|A BORDER STATION|
A boy's relationship with his mother and father, set in the 1950s, along the Ulster border where his father is a village Police Sergeant.
Miles from Belfast or Dublin the village is cut off from the rest of the world by hills, lakes and politics. It is a land inhabited by smugglers, soldiers, Anglo-Irish gentry, tinkers, religious preachers, and dominated by the boy's father who is violently frustrated by his wife and the petty crimes he has to deal with. An only child, the boy is adored by his mother but terrified of his father with whom he has a love-hate relationship forever bordering on panic. Night and day he sees and is bruised by the struggles of his parents, the divisions in the lives of men and women and the pounding puzzles in his own heart and brain.
In the green, black and watery land of the Cavan-Fermanagh border the boy grows to sexual awareness and understanding of the people around him. He lives on wit and love, dodges his father's fists, learns the lies of the land and for the first time experiences that touch of flesh that melts all rock and dogma and at last gives shelter to his soul.
Though firmly rooted in its particular time and place, this is not a quaint Irish story of days gone by. There are powerful dynamics at work - supernatural forces in the form of religion, an Oedipal clash resulting in the young boy's violent expulsion from the paradise of his mother's bed, repressed sexuality and jealousy which erupts and threatens to destroy everything good, the mystery and strangeness of a first sexual encounter, a journey whose final purpose is betrayal and a spectacle intended to test God. All these powerful states and events are seen through the innocent eyes of a boy. In the film, we will experience them as urgent, vivid, dangerous and sometimes hilariously funny.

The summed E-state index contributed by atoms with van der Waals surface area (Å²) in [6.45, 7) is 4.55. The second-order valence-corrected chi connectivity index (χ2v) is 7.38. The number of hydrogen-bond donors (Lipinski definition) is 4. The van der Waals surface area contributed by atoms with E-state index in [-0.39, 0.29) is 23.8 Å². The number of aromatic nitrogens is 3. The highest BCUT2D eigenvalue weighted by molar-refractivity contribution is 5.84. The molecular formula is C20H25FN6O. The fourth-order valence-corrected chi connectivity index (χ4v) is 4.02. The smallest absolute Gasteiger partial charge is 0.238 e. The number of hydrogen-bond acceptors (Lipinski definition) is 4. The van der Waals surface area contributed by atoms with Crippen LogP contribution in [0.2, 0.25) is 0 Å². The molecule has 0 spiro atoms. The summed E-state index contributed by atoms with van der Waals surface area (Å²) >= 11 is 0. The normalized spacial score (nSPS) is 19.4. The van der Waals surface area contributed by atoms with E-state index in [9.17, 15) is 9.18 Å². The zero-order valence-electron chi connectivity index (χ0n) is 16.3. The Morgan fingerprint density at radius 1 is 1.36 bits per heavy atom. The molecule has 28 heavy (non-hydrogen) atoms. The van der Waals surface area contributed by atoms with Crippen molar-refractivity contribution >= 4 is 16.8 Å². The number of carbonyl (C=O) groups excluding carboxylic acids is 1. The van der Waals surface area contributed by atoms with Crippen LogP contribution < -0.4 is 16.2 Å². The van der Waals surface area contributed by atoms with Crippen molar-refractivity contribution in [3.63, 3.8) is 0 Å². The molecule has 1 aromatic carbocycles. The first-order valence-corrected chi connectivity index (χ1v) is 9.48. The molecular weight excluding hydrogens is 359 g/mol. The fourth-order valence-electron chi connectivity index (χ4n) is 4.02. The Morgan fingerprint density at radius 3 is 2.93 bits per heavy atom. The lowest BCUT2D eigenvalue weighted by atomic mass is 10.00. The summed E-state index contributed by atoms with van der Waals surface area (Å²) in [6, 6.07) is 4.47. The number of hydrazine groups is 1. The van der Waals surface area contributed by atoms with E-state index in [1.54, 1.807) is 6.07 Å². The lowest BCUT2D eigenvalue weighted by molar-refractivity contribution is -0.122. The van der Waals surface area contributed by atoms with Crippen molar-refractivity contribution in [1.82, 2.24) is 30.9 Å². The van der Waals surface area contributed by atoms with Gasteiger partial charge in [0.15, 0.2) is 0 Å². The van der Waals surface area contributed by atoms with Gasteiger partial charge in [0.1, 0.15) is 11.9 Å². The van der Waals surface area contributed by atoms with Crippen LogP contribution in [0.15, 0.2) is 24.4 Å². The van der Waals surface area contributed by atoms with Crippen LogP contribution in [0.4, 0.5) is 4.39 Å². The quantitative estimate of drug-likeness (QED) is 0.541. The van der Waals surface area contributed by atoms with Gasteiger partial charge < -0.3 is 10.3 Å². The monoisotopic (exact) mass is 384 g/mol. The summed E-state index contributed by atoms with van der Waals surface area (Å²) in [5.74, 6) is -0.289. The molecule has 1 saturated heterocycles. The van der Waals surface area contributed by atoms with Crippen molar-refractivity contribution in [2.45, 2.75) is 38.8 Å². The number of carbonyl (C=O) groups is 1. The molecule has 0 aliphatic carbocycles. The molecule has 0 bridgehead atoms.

Every action the boy takes must be out of necessity as he struggles to cope with dangerous passions he can barely comprehend. The boy and his mother find their lives dominated by the erratic actions and reactions of his policeman father, a man filled paradoxically with rancour, frustration and love. The only refuge the boy has is the comfort of his mother and the bed he shares with her, the bed from which his father has been exiled. The story weaves a time bomb, which we absolutely expect to detonate.
Financing to budget of £2.25 millionDirector: Julian Jarrold
Writer: Shane Connaughton
Producer: Malcolm Craddock
A Picture Palace production
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